Also at ASBMR, two presentations based on a three-year retrospective study found that, compared to women (n=26,080) who were not persistent with their daily or weekly bisphosphonate regimen, those who were persistent (n=6,864) were only half as likely to have an osteoporosis-related hospitalization,(9) had shorter hospital stays (3.6 vs. 5.9 days),(9) and had significantly lower osteoporosis-related and total healthcare costs(8) (p< 0.0001 for all comparisons). These findings underscore the importance of a newly published study showing that women who were persistent in taking daily or weekly bisphosphonate therapy had significantly fewer fractures.(7)
"It is becoming increasingly well-documented that improved persistence with osteoporosis treatments can lead to better outcomes for the millions of women suffering from postmenopausal osteoporosis -- from reducing fracture risk, to hospitalization, to the use of medical services," said Jeffrey R. Curtis, M.D., M.P.H., assistant professor of medicine, division of clinical immunology and rheumatology at University of Alabama, Birmingham. "Now, given the substantial body of evidence, clinicians need to consider persistence as a critical component when evaluating the overall effectiveness of a medication."
About BonivaŽ (ibandronate sodium)
Boniva Tablets are contraindicated in patients unable to stand or sit upright for at least 60 minutes, with uncorrected hypocalcemia, or with known hypersensitivity to any component of Boniva. Boniva, like other bisphosphonates administered orally, may cause upper gastrointestinal disorders such as dysphagia, esophagitis, and esophageal or gastric ulcer. Boniva is not recommended in patients with severe renal impairment. Adequate intake of calcium and vitamin D is important in all patients.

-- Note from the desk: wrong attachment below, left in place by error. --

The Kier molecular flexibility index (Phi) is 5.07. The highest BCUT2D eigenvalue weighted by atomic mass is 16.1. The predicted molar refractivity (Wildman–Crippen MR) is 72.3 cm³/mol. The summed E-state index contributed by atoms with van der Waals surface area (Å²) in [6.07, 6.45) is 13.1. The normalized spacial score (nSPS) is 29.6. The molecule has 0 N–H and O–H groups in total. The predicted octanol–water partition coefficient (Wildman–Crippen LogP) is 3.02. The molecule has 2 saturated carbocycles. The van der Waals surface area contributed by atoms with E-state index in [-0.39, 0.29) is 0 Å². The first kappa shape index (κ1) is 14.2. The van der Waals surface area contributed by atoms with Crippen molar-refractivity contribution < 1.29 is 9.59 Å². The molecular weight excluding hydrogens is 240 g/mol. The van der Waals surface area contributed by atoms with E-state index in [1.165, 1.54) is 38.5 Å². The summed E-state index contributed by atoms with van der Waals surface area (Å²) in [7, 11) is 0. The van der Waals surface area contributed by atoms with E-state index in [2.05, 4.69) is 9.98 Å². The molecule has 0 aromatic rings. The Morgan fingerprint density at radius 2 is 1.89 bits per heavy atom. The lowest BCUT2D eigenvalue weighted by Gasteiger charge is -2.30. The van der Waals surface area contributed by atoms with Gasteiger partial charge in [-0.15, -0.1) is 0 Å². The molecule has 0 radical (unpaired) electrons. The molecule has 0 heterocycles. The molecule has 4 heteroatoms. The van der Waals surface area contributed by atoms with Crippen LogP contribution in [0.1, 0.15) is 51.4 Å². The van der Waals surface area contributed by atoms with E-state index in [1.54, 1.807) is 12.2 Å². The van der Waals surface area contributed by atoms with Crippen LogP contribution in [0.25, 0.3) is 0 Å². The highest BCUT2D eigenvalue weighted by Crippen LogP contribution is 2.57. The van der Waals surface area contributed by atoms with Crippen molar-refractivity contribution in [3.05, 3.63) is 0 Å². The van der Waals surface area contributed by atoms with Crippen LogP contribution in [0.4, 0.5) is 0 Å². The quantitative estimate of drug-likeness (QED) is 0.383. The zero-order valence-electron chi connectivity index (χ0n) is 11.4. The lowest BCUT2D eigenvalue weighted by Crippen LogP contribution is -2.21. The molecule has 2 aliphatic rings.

Patients have reported severe bone, joint and/or muscle pain after taking bisphosphonate therapy for osteoporosis. Additionally, osteonecrosis of the jaw has been reported in patients treated with bisphosphonates; most cases have been in cancer patients undergoing dental procedures.
The most commonly reported adverse events with once-monthly Boniva regardless of causality were abdominal pain (Boniva 150 mg 7.8 percent vs. Boniva 2.5 mg 5.3 percent), hypertension (6.3 percent vs. 7.3 percent), dyspepsia (5.6 percent vs. 7.1 percent), arthralgia (5.6 percent vs. 3.5 percent), nausea (5.1 percent vs. 4.8 percent) and diarrhea (5.1 percent vs. 4.1 percent). For complete prescribing information for Boniva, see contact information at the end of the news release or go to www.boniva.com.
osteoporosis (literally "porous bones") is a disease in which bones become brittle and more likely to break. In the U.S., approximately ten million individuals, eight million of whom are women, are estimated to already have osteoporosis, and almost 34 million more are estimated to have low bone mass (osteopenia),(11) placing them at increased risk for osteoporosis. Unfortunately, the prevalence of osteoporosis is growing, especially as the number of postmenopausal women in the population continues to rise. Together, osteoporosis and osteopenia are expected to affect an estimated 52 million women and men age 50 and older by 2010, and 61 million by 2020.(11) Direct medical costs of osteoporosis total nearly $18 billion in the U.S. each year.(12)
About Roche and GlaxoSmithKline
Hoffmann-La Roche, Inc. (Roche) and GlaxoSmithKline (GSK) have a worldwide collaboration (excluding Japan) to promote Boniva for the treatment and prevention of postmenopausal osteoporosis.